CHAIR —Thank you. We will incorporate those as an appendix to your submission. You have referred to the UK position and what is happening in Canada. The parliaments of those countries are looking at how they might strengthen concepts of accountability and so on. Doesn't that suggest that we are a long way behind? If they already have procedures and regulatory systems in place and are looking to improve and strengthen them, shouldn't we, at least on that basis, be more proactive than we are?

Mr Podger —I have two comments on that. I think that in some respects we are well ahead of most of the countries that I have mentioned. We have a more accepted approach of ministerial advisers who are politically appointed and separate from the Public Service. We have the advantage of having the MOP(S) Act, so they are not under the Public Service Act. Some of the others are yet to make that distinction and are looking to do so.

In Britain, they are still getting used to the fact that a more responsive government would be aided by some more advisers, and they are still trying to map that out. They have not had as much experience with that as we have had. Interestingly, some of the things they are looking at have been to question whether their public service is as responsive as it should be. For example, I know that they have been debating the particular way civil service commissioners provide advice on senior appointments to the public service—whether ministers ought to be given more than one name for appointments of heads of agencies and things of that sort—to allow ministers to have a look at it. There are issues both ways when we look at the UK.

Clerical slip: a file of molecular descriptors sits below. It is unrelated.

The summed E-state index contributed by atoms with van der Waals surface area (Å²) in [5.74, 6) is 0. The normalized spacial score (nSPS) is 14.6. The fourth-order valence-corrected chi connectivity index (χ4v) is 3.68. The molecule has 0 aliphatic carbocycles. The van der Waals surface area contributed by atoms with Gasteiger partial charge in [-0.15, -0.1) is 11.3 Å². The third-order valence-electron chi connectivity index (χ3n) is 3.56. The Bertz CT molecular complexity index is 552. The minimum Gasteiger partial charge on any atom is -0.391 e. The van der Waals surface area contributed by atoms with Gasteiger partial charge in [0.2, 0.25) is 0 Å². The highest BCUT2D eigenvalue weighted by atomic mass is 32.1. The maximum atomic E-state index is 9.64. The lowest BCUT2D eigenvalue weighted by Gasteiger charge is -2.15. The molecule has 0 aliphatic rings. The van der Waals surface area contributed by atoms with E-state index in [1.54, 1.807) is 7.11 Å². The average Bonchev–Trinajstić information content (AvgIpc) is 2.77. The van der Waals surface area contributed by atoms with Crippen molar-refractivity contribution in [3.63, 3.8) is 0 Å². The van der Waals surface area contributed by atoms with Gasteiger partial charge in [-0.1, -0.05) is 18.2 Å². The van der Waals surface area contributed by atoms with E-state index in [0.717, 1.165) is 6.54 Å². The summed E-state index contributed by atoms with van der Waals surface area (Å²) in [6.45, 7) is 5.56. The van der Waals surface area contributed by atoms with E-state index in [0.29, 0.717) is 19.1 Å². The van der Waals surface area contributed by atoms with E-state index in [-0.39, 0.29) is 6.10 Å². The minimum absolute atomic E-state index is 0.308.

That said, obviously in terms of my submission to you, I think there is some advantage in picking up aspects of what they have done. I certainly would not see that they are somehow way ahead of us. I think there are certain things we can learn from them but I think there is quite a lot they could learn from us.

CHAIR —I raised it but to be fair. I suppose it is more relevant to comments made earlier by Dr Shergold that there is a recognition in those parliaments—in those governments—that this is an issue they are having to look at at the moment, even though they have, at least in some respects, a more defined system involving the accountability of the parliament in this regard. So it suggests at least that not everything is okay.

Mr Podger —I guess all I am saying is that this is an evolving area and we would be silly to stand still. We should be looking at where we can improve.

CHAIR —Yes. Particularly given that, in more recent times, their parliament has been confronted with some of the very issues that we have been focused on, including the establishment of committee inquiries into intelligence regarding the Iraq war and weapons of mass destruction et cetera.

I would like to move to the issue of the engagement of departmental liaison officers. As we know, the number of those positions has been growing. At page 19 of your submission you state: